Two-part form |
Music Terms

Two-part form |

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Two-part form – music. a form characterized by the union of two parts into a single whole (scheme AB). It is divided into simple and complex. In simple D. f. both parts do not exceed a period. Of these, the 1st part (period) performs exposition. function – it sets out the initial thematic. material. 2nd part can perform decomp. functions, in connection with which there are two varieties of simple D. f. – non-reprisal and reprise. Non-reprise simple D. f. can be both double-dark and single-dark. In the first case, the function of the 2nd part is also a presentation of the topic. This ratio is most common in the form of the “singal – chorus” type. The refrain may not contrast with the melody, but make it logical. continuation (Hymn of the Soviet Union). In other cases, the refrain contrasts with the refrain (the song “May Moscow” by Dan. and Dm. Pokrass). However, the contrast (as well as the similarity) of the two themes can also arise outside the ratio of “singal – chorus” (the romance “Spruce and Palm Tree” by N. A. Rimsky-Korsakov). In one-dark D. f. the function of the 2nd part is the development of the thematic. the material of the 1st movement (the theme of the variations of the 2nd movement of the Beethoven sonata for piano No. 23 of the Appassionata, many of Schubert’s waltzes). In the reprise simple D. t. development of the initial thematic. material within the 2nd part ends with its partial reprise – the reproduction of one sentence of the 1st period (scheme aa1ba2). With an equal length of all components of such a form, its most clear pattern appears, almost always the so-called. “square” structure (4 + 4 + 4 + 4 or 8 + 8 cycles). Meet and diff. violations of this strict periodicity, especially in the 2nd part. However, the expansion possibilities sections in D. f. are limited, since when the middle and reprise are doubled, a simple three-part form appears (see. Three-part form). Each of the two parts of D. t. can be repeated (schemes ||: A :||: B :|| or A ||: B :||). The repetition of parts makes the form clearer, emphasizing its division into 2 sections. Such repetition is typical for motor genres – dance and march. In the lyric genres, as a rule, it is not used, which makes the form more fluid and flexible. Parts may change when repeated. In these cases, the composer writes out the repetition in the musical text. (In analysis, a varied repetition should not be considered as the appearance of a new part.) In D. f. of the “singal – chorus” type, the whole form as a whole is usually repeated several times (without repeating its parts separately). As a result, a couplet form appears (see Couplet). Simple D. f. can be represented as a whole product. (song, romance, instr. miniature), and its part, in both cases it is tonally closed.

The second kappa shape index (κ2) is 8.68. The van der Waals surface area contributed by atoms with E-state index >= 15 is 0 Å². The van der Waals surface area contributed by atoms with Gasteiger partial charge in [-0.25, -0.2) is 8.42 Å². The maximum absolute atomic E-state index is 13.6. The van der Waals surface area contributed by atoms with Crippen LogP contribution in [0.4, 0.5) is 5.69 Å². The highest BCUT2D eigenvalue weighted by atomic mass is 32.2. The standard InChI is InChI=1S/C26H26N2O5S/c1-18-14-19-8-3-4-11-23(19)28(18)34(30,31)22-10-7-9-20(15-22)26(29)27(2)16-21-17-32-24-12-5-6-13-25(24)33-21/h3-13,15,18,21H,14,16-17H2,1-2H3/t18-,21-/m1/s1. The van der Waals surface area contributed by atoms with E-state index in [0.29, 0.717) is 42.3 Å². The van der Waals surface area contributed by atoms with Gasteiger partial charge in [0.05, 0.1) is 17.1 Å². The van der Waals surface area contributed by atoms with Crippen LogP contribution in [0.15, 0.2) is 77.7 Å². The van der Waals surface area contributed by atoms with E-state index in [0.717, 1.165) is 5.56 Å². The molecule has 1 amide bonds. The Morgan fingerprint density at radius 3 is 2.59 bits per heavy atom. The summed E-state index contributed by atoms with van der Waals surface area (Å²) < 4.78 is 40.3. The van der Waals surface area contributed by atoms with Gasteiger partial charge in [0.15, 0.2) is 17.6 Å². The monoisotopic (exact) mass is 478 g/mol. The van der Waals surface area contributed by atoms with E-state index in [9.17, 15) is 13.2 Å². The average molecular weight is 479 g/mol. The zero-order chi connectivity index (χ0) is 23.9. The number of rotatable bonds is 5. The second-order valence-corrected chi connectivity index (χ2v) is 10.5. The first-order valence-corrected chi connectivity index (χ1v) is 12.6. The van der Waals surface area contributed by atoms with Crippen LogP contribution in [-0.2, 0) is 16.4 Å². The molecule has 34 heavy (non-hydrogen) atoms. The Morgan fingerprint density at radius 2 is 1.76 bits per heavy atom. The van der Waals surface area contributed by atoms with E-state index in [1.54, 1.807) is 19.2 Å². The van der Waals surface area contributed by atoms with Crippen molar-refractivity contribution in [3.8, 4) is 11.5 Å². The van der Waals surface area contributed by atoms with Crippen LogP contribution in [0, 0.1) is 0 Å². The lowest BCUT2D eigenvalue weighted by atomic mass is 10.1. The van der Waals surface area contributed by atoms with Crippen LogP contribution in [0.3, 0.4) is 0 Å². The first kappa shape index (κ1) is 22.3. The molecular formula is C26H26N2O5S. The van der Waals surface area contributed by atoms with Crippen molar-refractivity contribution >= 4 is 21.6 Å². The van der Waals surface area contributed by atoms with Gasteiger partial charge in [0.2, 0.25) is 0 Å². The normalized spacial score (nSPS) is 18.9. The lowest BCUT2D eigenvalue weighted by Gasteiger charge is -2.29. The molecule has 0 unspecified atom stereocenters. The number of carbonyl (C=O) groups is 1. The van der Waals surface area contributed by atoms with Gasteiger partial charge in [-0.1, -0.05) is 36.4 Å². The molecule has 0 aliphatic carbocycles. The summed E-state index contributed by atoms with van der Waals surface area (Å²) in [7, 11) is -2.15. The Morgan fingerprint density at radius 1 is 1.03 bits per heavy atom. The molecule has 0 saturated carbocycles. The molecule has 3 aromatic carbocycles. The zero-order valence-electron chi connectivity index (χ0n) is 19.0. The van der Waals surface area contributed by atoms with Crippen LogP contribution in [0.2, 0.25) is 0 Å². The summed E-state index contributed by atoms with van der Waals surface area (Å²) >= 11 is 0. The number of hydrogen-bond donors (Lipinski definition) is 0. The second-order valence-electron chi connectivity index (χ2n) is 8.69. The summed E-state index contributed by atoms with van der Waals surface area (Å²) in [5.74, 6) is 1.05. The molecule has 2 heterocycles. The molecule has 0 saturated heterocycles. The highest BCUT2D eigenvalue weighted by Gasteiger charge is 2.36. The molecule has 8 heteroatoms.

The types of simple D. described above f. in prof. art has developed in music homophonic-harmonic. warehouse approximately in the 2nd floor. 18th century They were preceded by the so-called. old D. f., in which the otd. parts of suites (allemande, courante), sometimes preludes. This form is characterized by a clear division into 2 parts, in the dance. genres tend to be repetitive. Its 1st part is a period of the unfolding type. harmonic development is directed in it from the main key to its dominant (and in minor works – to the key of the parallel). The 2nd part, starting from a dominant or parallel key (or from this harmony), leads to a reprise of the main key. The function of the topic in this form is performed by what is stated at the beginning of the work. thematic nucleus.

In a complex D.f. 2 parts are combined, of which at least one goes beyond the period and forms a simple two- or three-part form. Sections of complex D. f., as a rule, are contrasting. Most often, this form is used in opera arias. In this case, the 1st part can be an extended introduction. recitative, 2nd – the actual aria or song (“Fortune telling of Martha” from the opera “Khovanshchina” by MP Mussorgsky). In other cases, both parts are equal, and their contrast is associated with the development of the action, with a change in the hero’s state of mind (Liza’s aria “Where do these tears come from” from the 2nd scene of P. I. Tchaikovsky’s opera The Queen of Spades). There is also a complex D. f., the 2nd part of which is a developed coda (the duet of Don Giovanni and Zerlina from W. A. ​​Mozart’s opera Don Giovanni). In instr. music complex D. f. is used less often, and both parts of it usually contrast little (F. Chopin’s nocturne H-dur op. 32 No 1). An example of a contrasting complex two-part form in instr. music – author’s arrangement for orchestra “Songs of Solveig” by E. Grieg.

References: see at Art. Musical form.

V. P. Bobrovsky

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